If you are an immediate family or whānau member wishing to organise a blessing for the site, you could contact your kaumātua, local marae, church or faith centre, the police officer who has been working with you, a Police Iwi Liaison Officer, or speak to a Support Worker.

If you don't personally know the family or whānau but witnessed or discovered the incident, you can speak to a Support Worker if you'd like to attend a blessing, provided it is open to the public and the family or whānau are comfortable with that.

Advice and information is available from Aotearoa New Zealand embassies in the country concerned and the Ministry of Foreign Affairs and Trade (MFAT) can help. They can liaise with New Zealand Police and the country the person died in about the local investigation and justice process.

MFAT can let you know about:

Official processes required in the country the person died in.

Available local burial or cremation options and any requirements that must be met.

Contact details for funeral directors in that country who could manage the funeral or tangihanga.

How you can bring back the person’s body or ashes (repatriation) to Aotearoa New Zealand.

If a person’s body or their ashes are being returned to Aotearoa New Zealand

The immediate family or whānau can ask a funeral director in Aotearoa New Zealand about the options they have for arranging for their loved one's body or ashes to be repatriated (brought back to New Zealand).

Urgent travel

If you live overseas but the death of someone close to you has happened in Aotearoa New Zealand, the bereaved family or whānau are able to access some assistance here in Aotearoa New Zealand.

Manaaki Tāngata | Victim Support
Call us 24/7 on 0800 842 846 to be connected to a Support Worker for assistance.

The Ministry of Justice's Victims Information Centre
Find information, advice and support. Contact them here.

Support through the criminal justice system
Look in this directory to find a New Zealand lawyer

Some financial support
ACC may accept a claim for accidental death which would provide financial support to cover some costs when the death of a New Zealander has been confirmed by police as murder or manslaughter. If you're overseas contact ACC on +64 7 848 7400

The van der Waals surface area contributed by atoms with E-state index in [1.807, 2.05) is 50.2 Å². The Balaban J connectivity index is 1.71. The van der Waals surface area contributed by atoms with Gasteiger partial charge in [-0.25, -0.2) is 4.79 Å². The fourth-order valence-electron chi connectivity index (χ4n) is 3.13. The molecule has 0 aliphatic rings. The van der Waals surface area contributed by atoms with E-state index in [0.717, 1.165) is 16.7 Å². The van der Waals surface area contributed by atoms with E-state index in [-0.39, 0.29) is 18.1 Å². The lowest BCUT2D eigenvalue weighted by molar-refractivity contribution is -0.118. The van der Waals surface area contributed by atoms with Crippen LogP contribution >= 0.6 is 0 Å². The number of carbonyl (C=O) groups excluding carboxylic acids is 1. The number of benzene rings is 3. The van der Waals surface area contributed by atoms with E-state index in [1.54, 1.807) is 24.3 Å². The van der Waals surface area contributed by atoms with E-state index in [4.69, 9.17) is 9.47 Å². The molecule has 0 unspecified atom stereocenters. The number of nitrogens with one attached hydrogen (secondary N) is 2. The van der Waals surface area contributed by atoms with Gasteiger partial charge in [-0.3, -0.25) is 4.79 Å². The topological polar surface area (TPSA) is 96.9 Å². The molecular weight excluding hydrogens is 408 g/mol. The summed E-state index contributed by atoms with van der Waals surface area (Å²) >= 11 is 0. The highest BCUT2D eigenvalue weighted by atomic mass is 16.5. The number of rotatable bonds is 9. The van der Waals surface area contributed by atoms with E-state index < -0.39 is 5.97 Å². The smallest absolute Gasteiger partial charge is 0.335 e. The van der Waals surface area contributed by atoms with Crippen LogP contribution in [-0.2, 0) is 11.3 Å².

Your chosen funeral director can do as little or as much as you want them to do. Talk with your funeral director about what you would like, including any cultural or religious rituals you want honoured. Ask them about costs and payment options, so you can make choices that are manageable.

A funeral director helps bereaved families and whānau in several ways, including:

collecting the person’s body from the mortuary and caring for them at their funeral home until burial or cremation

providing information about necessary legal requirements after a death

registering the death and helping families get a copy of the death certificate

explaining how you can bring back the person’s body or ashes (repatriation) to Aotearoa New Zealand.

preparing the body for viewing if the family wishes this and it is possible

fulfilling the family’s choices for the funeral, tangihanga (tangi), or memorial event

checking if the person’s legal will requested certain funeral arrangements

organising cremation or burial procedures that meet necessary requirements

helping families apply for financial assistance, if needed

If you and your immediate family or whānau prefer to organise a burial or cremation without a funeral director

The Victim Notification Register provides victims of serious crimes with notifications about what's happening to the person that offended against them as they move through the justice system. This includes their Parole Board hearings, temporary prison releases, home detention, hospital detention or prison release date.

To receive notifications and be kept informed, victims must apply to be listed on the Victim Notification Register. Victims are also able to nominate someone else as a representative to receive the notification on their behalf.

A victim can apply to be on the register at any stage after an offender has been charged.

The Police determine a victim’s eligibility to be on the Register and the Department of Corrections runs the confidential Register service.

A Victim Impact Statement is your opportunity to tell the court and the offender how the crime has personally affected you as a victim - emotionally, physically, financially, socially and psychologically, and in your daily life. This is a different statement to the one you gave to police after the crime occurred.

A Victim Impact Statement helps the court understand your views about the offending and the information you provide, if you decide to make a statement, will be considered by the judge when the offender is being sentenced.

The tragic death of someone close to us is always distressing, and when it happens unexpectedly or in some cases violently, it can be even more challenging. We might hear the news from others or have witnessed the person’s death ourselves, and the shock can leave us unsure about what we need to do.